Tory Pereira- Sepsis Survivor
Copyright © 2015
The next morning on February 2nd Rick, Jo and Morgan showed up at the hospital to say good morning, thinking they were going to be picking me up. Leaving Desert Springs Hospital was definitely the last thing I was going to be doing.
As they turned the corner and got closer to my room Rick said there were five doctors and nurses running around my room, shutting the curtains and moving instruments around frantically. The nurse immediately stopped them from entering my room. At this time, on February 2nd, around 8:00 am my body had been swimming in sepsis for about 36 hours. My body fought as long and as hard as it could until it could go no more. I couldn’t handle the deadly toxins floating throughout my bloodstream any longer, so I lost my pulse again that morning. My body was in septic shock, it was dying, I was dying. I spent the night at the hospital, and no one had any idea I was in septic shock. What hope is there for me to survive when my doctors don’t even know what’s going on?
Rick, Jo and Morgan were beyond freaking out in the waiting room. The nurse walked up to Rick and told him he might want to come talk to me before they put me on the ventilator and into a coma. The reason being, they weren’t expecting me to survive, I had less than 1% chance of making it through surgery. They had no predictions of my outcome. At this point the doctors didn’t know my body was in septic shock, they just knew they were losing me. Multiple things were going wrong, my blood pressure was low, my heart rate was high, I wasn’t urinating.
I was crying, terrified and wanted to get out of there. Rick told me I couldn’t leave the hospital and asked me if there was something he needed to tell my mom because those could have very been my last words. I said, “no,” and he told me to be strong and they will be there when I got out and will see me soon.
One of my doctors, Dr. Singh called my mom before my surgery and he asked, “Do you want us to do everything possible to save your daughter’s life?” “Yes, of course!” my mom said without hesitation.
Shortly after they put me in my coma, Rick met my first doctor, Dr. Singh. Dr. Singh said all we can do is pray. He said, “I am going to go to my office to pray, she’s too young to be fighting for her life.” He told Rick they were going to do everything in their power not to lose me.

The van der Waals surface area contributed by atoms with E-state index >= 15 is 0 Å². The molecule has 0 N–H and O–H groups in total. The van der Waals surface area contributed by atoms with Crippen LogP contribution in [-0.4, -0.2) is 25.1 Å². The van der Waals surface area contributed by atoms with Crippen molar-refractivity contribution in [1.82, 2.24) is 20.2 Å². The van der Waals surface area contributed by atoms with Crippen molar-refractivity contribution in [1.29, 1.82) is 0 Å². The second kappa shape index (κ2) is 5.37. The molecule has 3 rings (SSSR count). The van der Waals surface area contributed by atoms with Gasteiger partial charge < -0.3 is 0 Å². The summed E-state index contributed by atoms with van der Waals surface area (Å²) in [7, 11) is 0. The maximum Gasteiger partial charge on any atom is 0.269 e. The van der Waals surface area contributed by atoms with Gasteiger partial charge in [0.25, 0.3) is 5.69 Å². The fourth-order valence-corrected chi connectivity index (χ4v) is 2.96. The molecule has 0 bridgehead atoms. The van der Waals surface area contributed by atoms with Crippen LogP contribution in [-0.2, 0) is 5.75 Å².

I was booked for my exploratory surgery for 2:00 pm. Rick was in the waiting room while I was in an ER, cut open from my sternum to my pelvis, fighting for my life. I am in the middle of a surgery that could potentially save my life.
My surgery took four and a half hours. The surgeons had to spread the two halves of my body open with a machine, so they could suction out the toxins that were suffocating my organs. Dr. Patel also noticed I had a significant amount of ascites that needed to be evacuated immediately. My intestines and organs were taken out, cleaned and put back in carefully.
After cleaning me out, Dr. Patel could then see that my duodenum was perforated and he could fit two of his fingers inside of my hole, the hole was the size of a dime. According to Dr. Patel that’s the last place a surgeon wants to do a repair, it’s one of the most difficult. The surgeon, the doctors, the nurses, no one had any idea my body was in septic shock until he made the incision, opened me up, cleaned me out and could see exactly where the rupture was. Then it was too late, I was already fighting for my life.
Due to the perforated hole in my duodenum being too large, after he patched the hole, Dr. Patel had to perform a reroute of my stomach. He didn’t want anything to pass through my duodenum because he was afraid the repair would tear, so he closed off the regular route and created a new one. Nothing passes through my duodenum anymore. Dr. Patel rerouted my stomach and connected it to my small intestines on the left side of my body. Now when I eat, my food lands in my stomach to digest then it travels through my small intestines.